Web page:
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Fed report on eminent domain

Fed report on eminent domain

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Published by Becket Adams
Fed report on eminent domain
Fed report on eminent domain

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Published by: Becket Adams on Jun 12, 2013
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   c   u   r   r   e   n    t    i   s   s   u   e   s
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Paying Paul and Robbing No One:An Eminent Domain Solution forUnderwater Mortgage Debt
Robert Hockett 
In the view o many analysts, the best way to assist “underwater” homeowners—those who owe more on their mortgages than their houses are worth—is to reduce the principal on their home loans. Yet in the case o privatelysecuritized mortgages, such write-downs are almost impossibleto carry out, since loan modications on the scale necessitated by the housing market crash would require collective actionby a multitude o geographically dispersed security holders.Te solution, this study suggests, is or state and municipal  governments to use their eminent domain powers to buy up and restructure underwater mortgages, thereby sidestepping the need to coordinate action across large numbers o security holders.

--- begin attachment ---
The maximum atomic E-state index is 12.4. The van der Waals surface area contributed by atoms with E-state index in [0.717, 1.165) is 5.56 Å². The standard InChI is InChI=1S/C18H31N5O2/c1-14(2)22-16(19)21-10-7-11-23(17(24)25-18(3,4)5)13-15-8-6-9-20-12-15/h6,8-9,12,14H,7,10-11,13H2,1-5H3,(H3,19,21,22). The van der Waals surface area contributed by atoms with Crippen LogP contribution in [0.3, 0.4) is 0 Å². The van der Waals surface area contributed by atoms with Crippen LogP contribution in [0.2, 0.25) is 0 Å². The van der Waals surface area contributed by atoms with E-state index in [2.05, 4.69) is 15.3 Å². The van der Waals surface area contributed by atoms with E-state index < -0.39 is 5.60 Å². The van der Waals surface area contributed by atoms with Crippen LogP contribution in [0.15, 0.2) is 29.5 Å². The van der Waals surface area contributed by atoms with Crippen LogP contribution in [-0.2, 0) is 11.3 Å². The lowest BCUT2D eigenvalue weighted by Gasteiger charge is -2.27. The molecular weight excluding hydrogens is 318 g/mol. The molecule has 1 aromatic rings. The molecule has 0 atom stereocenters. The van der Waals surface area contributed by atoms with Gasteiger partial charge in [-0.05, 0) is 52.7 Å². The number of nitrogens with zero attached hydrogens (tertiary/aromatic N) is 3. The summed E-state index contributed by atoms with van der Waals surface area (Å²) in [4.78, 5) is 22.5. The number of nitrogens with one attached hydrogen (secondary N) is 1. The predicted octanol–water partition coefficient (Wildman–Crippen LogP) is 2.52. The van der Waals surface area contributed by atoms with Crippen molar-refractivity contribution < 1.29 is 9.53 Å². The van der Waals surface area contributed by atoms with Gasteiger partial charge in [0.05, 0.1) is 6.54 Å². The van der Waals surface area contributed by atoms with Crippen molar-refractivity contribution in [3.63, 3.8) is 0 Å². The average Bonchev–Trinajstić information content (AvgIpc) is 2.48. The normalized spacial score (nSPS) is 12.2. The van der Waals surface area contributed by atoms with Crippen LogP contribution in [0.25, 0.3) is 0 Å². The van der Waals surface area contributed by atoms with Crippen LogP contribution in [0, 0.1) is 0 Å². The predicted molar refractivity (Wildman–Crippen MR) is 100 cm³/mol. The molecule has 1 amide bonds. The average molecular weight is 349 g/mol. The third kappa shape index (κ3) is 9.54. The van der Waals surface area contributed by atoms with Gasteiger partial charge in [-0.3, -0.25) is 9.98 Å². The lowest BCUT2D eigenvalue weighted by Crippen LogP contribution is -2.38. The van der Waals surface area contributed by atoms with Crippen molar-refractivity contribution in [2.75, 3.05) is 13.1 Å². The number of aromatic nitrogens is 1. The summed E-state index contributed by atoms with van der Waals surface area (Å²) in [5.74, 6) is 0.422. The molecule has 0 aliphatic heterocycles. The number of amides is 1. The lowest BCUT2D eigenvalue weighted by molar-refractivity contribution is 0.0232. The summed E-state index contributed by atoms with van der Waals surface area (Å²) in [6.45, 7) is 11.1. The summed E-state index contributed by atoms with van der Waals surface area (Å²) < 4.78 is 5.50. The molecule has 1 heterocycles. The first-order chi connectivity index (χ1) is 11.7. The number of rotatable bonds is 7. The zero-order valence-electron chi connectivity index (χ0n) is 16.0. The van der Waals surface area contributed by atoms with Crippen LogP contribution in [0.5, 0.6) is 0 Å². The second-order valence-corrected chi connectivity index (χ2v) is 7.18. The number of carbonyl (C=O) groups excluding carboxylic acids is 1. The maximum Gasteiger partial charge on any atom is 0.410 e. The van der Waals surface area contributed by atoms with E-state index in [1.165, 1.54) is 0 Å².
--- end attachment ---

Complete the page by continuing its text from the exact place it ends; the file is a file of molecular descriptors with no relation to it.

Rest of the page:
It is now more than six years since U.S. residential real estate prices peaked andthen plunged. Prices dropped nationally by 35 percent and still linger close to30 percent below peak levels. In harder-hit communities, prices are considerably more than 50 percent below peak.
1